The technological brilliance of 3D printing offers immense scope, especially for the wound care industry. Today 3D printing finds applications in several industries across the world as in the automobile industry, the prosthetic limb industry, and now researchers are delving into exploring possibilities of applying this latest technique in healthcare, and the focus is on wound care as well. There is no doubt that technology is set to take the wound care industry by storm in the near future.
There is a very good reason too, with over 6.3 million wounds occurring annually in the U.S. (according to data released by the National Ambulatory Medical Care Survey); though most of the treatment for the cases has been relying entirely on fiberglass casts until now. Recent advancements in 3D printing technology have helped new casts that are perfect. All that needs to be done is to have the wounded limb scanned for a suitable and customized cast to be built by the program, which will be conveniently printed and set over the injured area. Things will change accordingly with new wound care billing guidelines coming into force.
One problem with 3D printing is the prohibitive cost, though research is on and the day is not far away when it will become affordable by common folks. Even China is fast adopting this technology and doctors working at the Southwest Hospital in Chongqing are excited at the prospect of being able to use this latest technology, especially 3D printed skin, which will be a boon for burns patients.
The University of Oxford has revealed ambitious plans surrounding a new research program called OxSyBio which is focusing on 3D printing techniques that uses synthetic materials that are closest to muscle tissue, which will be a boon for wound healing, which wound care billing companies should take note of. These 3D printers will be to create synthetic tissues that will ultimately help with organ replace, and in some cases even successful replacement. So, what’s this substance made of?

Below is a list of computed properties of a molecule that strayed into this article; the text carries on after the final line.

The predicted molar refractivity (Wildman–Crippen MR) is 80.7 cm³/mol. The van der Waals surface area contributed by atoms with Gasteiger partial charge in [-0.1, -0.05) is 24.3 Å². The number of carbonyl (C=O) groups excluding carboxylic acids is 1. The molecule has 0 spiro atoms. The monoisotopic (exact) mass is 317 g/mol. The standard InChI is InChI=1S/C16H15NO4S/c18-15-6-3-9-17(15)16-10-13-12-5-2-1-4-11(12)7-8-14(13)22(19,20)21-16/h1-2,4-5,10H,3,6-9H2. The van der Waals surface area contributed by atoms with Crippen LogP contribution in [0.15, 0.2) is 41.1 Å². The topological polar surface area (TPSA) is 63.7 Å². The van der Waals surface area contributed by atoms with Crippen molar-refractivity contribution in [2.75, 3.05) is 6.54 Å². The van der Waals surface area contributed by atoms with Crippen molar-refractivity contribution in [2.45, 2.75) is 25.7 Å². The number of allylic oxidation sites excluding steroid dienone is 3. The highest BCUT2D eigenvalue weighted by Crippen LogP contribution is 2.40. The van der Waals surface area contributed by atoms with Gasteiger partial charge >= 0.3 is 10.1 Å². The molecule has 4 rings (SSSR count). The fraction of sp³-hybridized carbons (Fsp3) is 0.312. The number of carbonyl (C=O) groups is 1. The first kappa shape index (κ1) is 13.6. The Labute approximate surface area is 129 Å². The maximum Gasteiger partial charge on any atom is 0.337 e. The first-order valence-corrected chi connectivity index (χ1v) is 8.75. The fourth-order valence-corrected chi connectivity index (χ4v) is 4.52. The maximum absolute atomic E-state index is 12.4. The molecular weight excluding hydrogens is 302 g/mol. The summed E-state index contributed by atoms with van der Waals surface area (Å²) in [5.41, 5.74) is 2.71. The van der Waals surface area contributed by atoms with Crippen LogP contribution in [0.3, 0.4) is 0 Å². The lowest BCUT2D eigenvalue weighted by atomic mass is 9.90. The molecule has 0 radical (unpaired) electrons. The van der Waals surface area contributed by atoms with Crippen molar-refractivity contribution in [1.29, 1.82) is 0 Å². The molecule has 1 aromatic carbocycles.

This tissue-like synthetic material actually comprises millions of miniscule water droplets that get coated in an ultra-thin filmy layer that closely resembles a human cell’s membrane. At a later stage, the creators of this fantastic material propose to fuse these artificially printed tissues with the real muscle tissues, thus hastening the wound healing process. Although this sounds like coming right out of a Sci-Fi movie, it is likely to turn into a solid science fact very soon. Existing 3D printing technology is already greatly assisting in wound care, and payers are accepting payment requests from wound care billing and coding companies who are keeping up with the technology and using the appropriate codes while processing such bills.
This new technology promises possibilities where 3D printers will be used to deposit cells inside a wound as well as other applications like creating off kidney cells and creating artificial hip replacement implants. The advantage that patients and wound care billing companies will get to enjoy is the drastic reduction in spending by the drug companies, thus pushing down the cost of medicines. Simultaneously, users get instant relief from traumatic wounds with 3D printer set to scale new heights in wound care and healing.